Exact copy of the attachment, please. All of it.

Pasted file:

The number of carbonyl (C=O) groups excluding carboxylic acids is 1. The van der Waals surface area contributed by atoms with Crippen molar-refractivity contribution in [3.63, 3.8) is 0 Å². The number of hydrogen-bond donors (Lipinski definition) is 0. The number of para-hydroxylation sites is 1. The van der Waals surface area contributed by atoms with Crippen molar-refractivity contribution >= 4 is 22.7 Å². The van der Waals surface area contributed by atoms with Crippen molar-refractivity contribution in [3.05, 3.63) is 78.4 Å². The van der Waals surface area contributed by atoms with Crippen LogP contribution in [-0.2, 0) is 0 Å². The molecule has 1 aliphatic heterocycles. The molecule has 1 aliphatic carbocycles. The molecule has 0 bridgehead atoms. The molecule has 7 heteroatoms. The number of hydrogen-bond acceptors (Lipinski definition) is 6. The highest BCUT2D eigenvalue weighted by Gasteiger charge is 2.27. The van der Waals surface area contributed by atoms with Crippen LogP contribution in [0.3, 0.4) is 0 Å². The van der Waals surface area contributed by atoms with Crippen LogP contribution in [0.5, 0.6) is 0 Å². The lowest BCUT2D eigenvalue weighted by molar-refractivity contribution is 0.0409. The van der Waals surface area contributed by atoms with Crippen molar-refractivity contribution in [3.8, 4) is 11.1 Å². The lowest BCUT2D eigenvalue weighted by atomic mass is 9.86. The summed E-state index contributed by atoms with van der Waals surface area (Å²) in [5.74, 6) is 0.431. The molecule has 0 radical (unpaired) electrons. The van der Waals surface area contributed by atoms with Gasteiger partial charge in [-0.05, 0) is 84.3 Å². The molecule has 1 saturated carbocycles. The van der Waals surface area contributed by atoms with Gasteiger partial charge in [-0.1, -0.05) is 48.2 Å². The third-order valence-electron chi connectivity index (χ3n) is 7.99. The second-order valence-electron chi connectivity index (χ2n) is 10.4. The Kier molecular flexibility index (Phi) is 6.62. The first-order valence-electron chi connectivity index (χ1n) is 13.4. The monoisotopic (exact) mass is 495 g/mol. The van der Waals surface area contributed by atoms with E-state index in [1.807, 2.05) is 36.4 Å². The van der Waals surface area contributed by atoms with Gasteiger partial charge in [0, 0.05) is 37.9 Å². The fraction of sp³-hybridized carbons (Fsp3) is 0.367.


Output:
The number of carbonyl (C=O) groups excluding carboxylic acids is 1. The van der Waals surface area contributed by atoms with Crippen molar-refractivity contribution in [3.63, 3.8) is 0 Å². The number of hydrogen-bond donors (Lipinski definition) is 0. The number of para-hydroxylation sites is 1. The van der Waals surface area contributed by atoms with Crippen molar-refractivity contribution >= 4 is 22.7 Å². The van der Waals surface area contributed by atoms with Crippen molar-refractivity contribution in [3.05, 3.63) is 78.4 Å². The van der Waals surface area contributed by atoms with Crippen LogP contribution in [-0.2, 0) is 0 Å². The molecule has 1 aliphatic heterocycles. The molecule has 1 aliphatic carbocycles. The molecule has 0 bridgehead atoms. The molecule has 7 heteroatoms. The number of hydrogen-bond acceptors (Lipinski definition) is 6. The highest BCUT2D eigenvalue weighted by Gasteiger charge is 2.27. The van der Waals surface area contributed by atoms with Crippen LogP contribution in [0.3, 0.4) is 0 Å². The van der Waals surface area contributed by atoms with Crippen LogP contribution in [0.5, 0.6) is 0 Å². The lowest BCUT2D eigenvalue weighted by molar-refractivity contribution is 0.0409. The van der Waals surface area contributed by atoms with Crippen molar-refractivity contribution in [3.8, 4) is 11.1 Å². The lowest BCUT2D eigenvalue weighted by atomic mass is 9.86. The summed E-state index contributed by atoms with van der Waals surface area (Å²) in [5.74, 6) is 0.431. The molecule has 0 radical (unpaired) electrons. The van der Waals surface area contributed by atoms with Gasteiger partial charge in [-0.05, 0) is 84.3 Å². The molecule has 1 saturated carbocycles. The van der Waals surface area contributed by atoms with Gasteiger partial charge in [-0.1, -0.05) is 48.2 Å². The third-order valence-electron chi connectivity index (χ3n) is 7.99. The second-order valence-electron chi connectivity index (χ2n) is 10.4. The Kier molecular flexibility index (Phi) is 6.62. The first-order valence-electron chi connectivity index (χ1n) is 13.4. The monoisotopic (exact) mass is 495 g/mol. The van der Waals surface area contributed by atoms with E-state index in [1.807, 2.05) is 36.4 Å². The van der Waals surface area contributed by atoms with Gasteiger partial charge in [0, 0.05) is 37.9 Å². The fraction of sp³-hybridized carbons (Fsp3) is 0.367.